Using modern tumor imaging, it is possible to monitor a tumor’s glucose utilization and such tests are now routinely used in clinical practice. In most cases, the more glucose a tumor is using, the more advanced the tumor and the greater likelihood of spread. Similarly, if a tumor is using less glucose as a response to chemotherapy, then it is a good indication that the tumor is responding to treatment.

Pancreatic cancer presents a unique challenge because it is addicted to another molecule, glutamine, rather than glucose. Glutamine is an amino acid that helps build muscle mass and is used by some cells for energy. When cancer feeds or metabolizes excess amounts of gluatamine, it can lead to extreme weight loss by robbing other cells of this important nutrient, a condition from which many pancreatic cancer patients suffer. In addition, the waste that is a by-product of this process generates an intense reaction from surrounding normal cells, which then secrete growth factors that help tumor cells grow. Cancers that use excess glutamine are often resistant to standard forms of chemotherapy, another characteristic of pancreatic cancer.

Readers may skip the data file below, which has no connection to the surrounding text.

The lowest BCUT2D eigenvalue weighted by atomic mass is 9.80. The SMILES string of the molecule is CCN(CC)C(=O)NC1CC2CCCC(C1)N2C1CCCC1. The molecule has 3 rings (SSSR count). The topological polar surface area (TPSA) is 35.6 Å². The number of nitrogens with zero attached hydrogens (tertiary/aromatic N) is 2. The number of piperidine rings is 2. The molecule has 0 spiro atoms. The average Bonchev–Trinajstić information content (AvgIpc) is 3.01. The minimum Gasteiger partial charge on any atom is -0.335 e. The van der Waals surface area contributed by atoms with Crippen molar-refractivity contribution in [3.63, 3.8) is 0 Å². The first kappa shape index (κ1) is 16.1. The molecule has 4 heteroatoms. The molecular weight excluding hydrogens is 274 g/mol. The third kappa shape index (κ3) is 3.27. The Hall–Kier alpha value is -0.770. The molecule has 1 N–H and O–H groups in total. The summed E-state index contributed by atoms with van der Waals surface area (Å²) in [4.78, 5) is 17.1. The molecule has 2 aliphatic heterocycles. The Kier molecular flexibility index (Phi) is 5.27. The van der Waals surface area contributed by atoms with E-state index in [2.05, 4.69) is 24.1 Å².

About the Dream Teams

The five Dream Teams – culled from 237 submissions – are comprised of seven leaders, four co-leaders and 27 principal researchers from more than 20 leading institutions, with more than 300 individuals participating:

"Cutting off the Fuel Supply: A New Approach to the Treatment of Pancreatic Cancer" – $18 million – Leaders: Craig B. Thompson, M.D., Director, Abramson Cancer Center at the University of Pennsylvania, and Daniel D. Von Hoff, M.D., Senior Investigator and Physician in Chief at the Translational Research Genomics Institute (TGen).

"An Integrated Approach to Targeting Molecular Breast Cancer Molecular Subtypes and Their "Resistance" Phenotypes" – $16.5 million – Leaders: Joe W. Gray, Ph.D., Life Sciences Division Director, Lawrence Berkeley National Laboratory, and Dennis J. Slamon, M.D., Ph.D., Director of Clinical/Translational Research at UCLA’s Jonsson Comprehensive Cancer Center.

"Targeting the PI3K Pathway in Women’s Cancers" – $15 million – Leader: Lewis C. Cantley, Ph.D., Chief of the Division of Signal Transduction at Beth Israel Deaconess Medical Center; Co-Leaders: Charles L. Sawyers, M.D., Director of the Human Oncology and Pathogenesis Program at Memorial Sloan-Kettering Cancer Center, and Gordon B. Mills, M.D., Ph.D., Chair, Department of Systems Biology, University of Texas M. D. Anderson Cancer Center.